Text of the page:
England, Scotland, Wales and Northern Ireland all have claims to be different and distinct. Taken as a whole the United Kingdom contains more heritage, per square mile, than any other nation, tracts of stunningly beautiful countryside, a coastline to die for and some of the most vibrant, multicultural cities on the planet.
London is the usual gateway, and there's enough here to keep you busy for weeks. The Tower of London and St Paul's Cathedral are obvious highlights, and there are always huge queues outside Madame Tussauds' though it's not immediately obvious why.
The city of Bath is the second most visited city in the UK, a mellow city built from quarried stone. This is a refreshing relief from the buzz of the capital and far more compact: it's eminently walkable.
It's hard to choose amongst the country's attractions. Within easy reach of London the city of Oxford is more than just its famous University: it's a beautiful city of golden stone. Cambridge also has its granite charms, but is best explored by bicycle - it sits on a plain.
Head west to Dorset, Devon and Cornwall for spectacular coastal views, and edge up into Wales if you want them to yourself. Visitors don't often target the cities in Wales: it's best known for its wild and beautiful interior and wild an undeveloped coast.
The White Cliffs of Dover are seen at their best from the sea, but Kent is known as 'the garden of England' for good reason: pretty villages and rolling countryside is manicured to perfection.
Head north and the countryside opens into meadows dotted with villages, castles and stately homes. The Lake District, immortalised in poetry over the centuries, lives up to its image, and you can escape from the rambling hordes by setting off for a challenging hike. Edinburgh is the capital city of Scotland, dominated by the castle at it heart. It comes to life every summer for its world-famous comedy festival.
Northern Ireland is centred around buzzing Belfast: it also has castles galore and the huge hexagonal stone columns of the Giant’s Causeway.
That is just scratching the surface of this great destination. The only way to discover which parts to see is to visit yourself. Get packing!.
If in London for more than a day or two, invest in an Oyster travel card for substantial savings on underground (subway), bus, and train fares in the capital.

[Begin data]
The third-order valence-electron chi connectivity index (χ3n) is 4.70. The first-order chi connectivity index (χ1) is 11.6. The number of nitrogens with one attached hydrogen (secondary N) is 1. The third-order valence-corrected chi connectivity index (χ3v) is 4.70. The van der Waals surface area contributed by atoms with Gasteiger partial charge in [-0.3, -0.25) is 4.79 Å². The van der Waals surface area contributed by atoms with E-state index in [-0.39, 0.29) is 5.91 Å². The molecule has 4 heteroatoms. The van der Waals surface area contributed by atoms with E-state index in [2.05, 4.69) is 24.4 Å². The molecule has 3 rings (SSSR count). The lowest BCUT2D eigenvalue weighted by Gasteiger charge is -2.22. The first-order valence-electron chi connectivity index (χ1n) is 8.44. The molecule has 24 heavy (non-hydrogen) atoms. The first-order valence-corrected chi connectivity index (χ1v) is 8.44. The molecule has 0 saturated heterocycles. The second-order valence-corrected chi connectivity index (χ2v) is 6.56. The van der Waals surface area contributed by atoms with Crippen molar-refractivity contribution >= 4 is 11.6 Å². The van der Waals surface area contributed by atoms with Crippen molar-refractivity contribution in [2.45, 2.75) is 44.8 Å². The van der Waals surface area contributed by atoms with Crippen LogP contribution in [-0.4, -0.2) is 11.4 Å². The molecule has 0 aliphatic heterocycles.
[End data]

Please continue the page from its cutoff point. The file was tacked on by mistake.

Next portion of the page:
Remember to stand on the right on escalators – or risk an angry tutting from commuters in a hurry. To find unusual or historic holiday accommodation, try the Landmark Trust.
Summer (late June-September) brings the warmest weather and least rain – though clouds can appear at any time. Through the summer holidays crowds at popular attractions are largest and accommodation booked out. Travel between late May and mid-July, or again in September and the crowds will have eased.
Spring (March-May) brings flowers and showers, while autumn (late September-November) sees beautiful red and golden tree foliage and soft lighting. Winter is cold and usually damp; there’s some skiing in Scotland but nothing to match Europe's ski resorts.
Heathrow Airport (LHR) is 24km west of central London. Gatwick Airport (LGW) is 48km south of central London. Edinburgh Airport (EDI) is 13km west of the city centre.
Domestic flights with various airlines link major cities. Most large cities have airports, many offering international flights to Europe and further afield.
The UK’s rail service is extensive, with regular trains run by numerous private operators serving most parts of the country; it is, though, expensive – especially when booked on the day of travel. Save money by booking well in advance. Timetables are online at nationalrail.
Comfortable coaches, notably those operated by National Express, cover most of the country; they’re cheaper but slower than trains.
Car hire and fuel are both pricey, though self-drive is the only way to reach some remote areas. Some outlying islands are reached by ferry or helicopter.
United Kingdom has the full range of accommodation options, with campsites, budget hostels, B&Bs, guesthouses, and boutique and top-end hotels.
Camping is only really an option in summer – indeed, many campsites close between October and April. Online booking sites usually offer discounts on hotel rates.
The UK isn’t historically associated with fine cuisine or wine – but that’s all changed, as national interest in high-quality food soars (as evidenced by countless cooking and dining TV shows).
Classic ‘British’ meals such as fish and chips vary in quality, but the range of international cuisines is unparalleled, especially in larger towns and cities. Indian restaurants, in particular, have overtaken those in their homeland for quality and choice.
A growing wine business has seen award-winning tipples – especially whites – reach shops and tables. Most vineyards are in the south, where the climate is kinder. Cider and beer are the traditional brews; real ales (beers) are seeing a resurgence.
The UK is a healthy destination. Water is almost always safe to drink from the tap, there are few insect- or water-borne diseases, and only one (mildly) venomous animal, the adder (a kind of viper), is shy and rarely seen.
Visitors from countries that drive on the right will soon notice that in the UK traffic drives on the left. In a car, the difference is instinctive, but this can pose a danger to unwary pedestrians: look both ways before crossing a road.
In busy areas of large towns it pays to hold on tightly to purse or wallet and keep your wits about you. Even the biggest cities are safe compared with many global metropolises but can get rowdy late on weekend nights.
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